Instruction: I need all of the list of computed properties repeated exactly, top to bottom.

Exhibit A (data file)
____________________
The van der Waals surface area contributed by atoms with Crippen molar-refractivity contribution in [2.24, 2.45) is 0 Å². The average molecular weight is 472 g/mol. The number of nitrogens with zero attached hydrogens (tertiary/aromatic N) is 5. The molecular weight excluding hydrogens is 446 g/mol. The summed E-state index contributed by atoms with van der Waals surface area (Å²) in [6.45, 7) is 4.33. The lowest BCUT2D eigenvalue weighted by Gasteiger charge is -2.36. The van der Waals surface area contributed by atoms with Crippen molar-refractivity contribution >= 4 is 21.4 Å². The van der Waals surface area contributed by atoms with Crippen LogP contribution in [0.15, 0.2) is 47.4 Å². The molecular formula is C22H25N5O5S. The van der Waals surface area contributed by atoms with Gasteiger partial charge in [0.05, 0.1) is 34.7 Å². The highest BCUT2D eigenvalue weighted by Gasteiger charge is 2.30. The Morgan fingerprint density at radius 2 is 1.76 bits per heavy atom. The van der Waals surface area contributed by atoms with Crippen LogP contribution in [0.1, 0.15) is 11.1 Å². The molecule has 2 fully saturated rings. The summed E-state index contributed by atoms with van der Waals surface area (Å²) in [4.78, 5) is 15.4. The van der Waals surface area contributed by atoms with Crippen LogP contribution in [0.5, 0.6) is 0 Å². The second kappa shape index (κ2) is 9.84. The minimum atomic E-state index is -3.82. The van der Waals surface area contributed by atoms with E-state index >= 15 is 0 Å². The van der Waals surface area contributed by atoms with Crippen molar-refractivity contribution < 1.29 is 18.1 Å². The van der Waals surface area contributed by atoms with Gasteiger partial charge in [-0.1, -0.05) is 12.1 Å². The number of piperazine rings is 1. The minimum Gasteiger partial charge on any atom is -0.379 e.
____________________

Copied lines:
The van der Waals surface area contributed by atoms with Crippen molar-refractivity contribution in [2.24, 2.45) is 0 Å². The average molecular weight is 472 g/mol. The number of nitrogens with zero attached hydrogens (tertiary/aromatic N) is 5. The molecular weight excluding hydrogens is 446 g/mol. The summed E-state index contributed by atoms with van der Waals surface area (Å²) in [6.45, 7) is 4.33. The lowest BCUT2D eigenvalue weighted by Gasteiger charge is -2.36. The van der Waals surface area contributed by atoms with Crippen molar-refractivity contribution >= 4 is 21.4 Å². The van der Waals surface area contributed by atoms with Crippen LogP contribution in [0.15, 0.2) is 47.4 Å². The molecular formula is C22H25N5O5S. The van der Waals surface area contributed by atoms with Gasteiger partial charge in [0.05, 0.1) is 34.7 Å². The highest BCUT2D eigenvalue weighted by Gasteiger charge is 2.30. The Morgan fingerprint density at radius 2 is 1.76 bits per heavy atom. The van der Waals surface area contributed by atoms with Crippen LogP contribution in [0.1, 0.15) is 11.1 Å². The molecule has 2 fully saturated rings. The summed E-state index contributed by atoms with van der Waals surface area (Å²) in [4.78, 5) is 15.4. The van der Waals surface area contributed by atoms with Crippen LogP contribution in [0.5, 0.6) is 0 Å². The second kappa shape index (κ2) is 9.84. The minimum atomic E-state index is -3.82. The van der Waals surface area contributed by atoms with E-state index >= 15 is 0 Å². The van der Waals surface area contributed by atoms with Crippen molar-refractivity contribution < 1.29 is 18.1 Å². The van der Waals surface area contributed by atoms with Gasteiger partial charge in [-0.1, -0.05) is 12.1 Å². The number of piperazine rings is 1. The minimum Gasteiger partial charge on any atom is -0.379 e.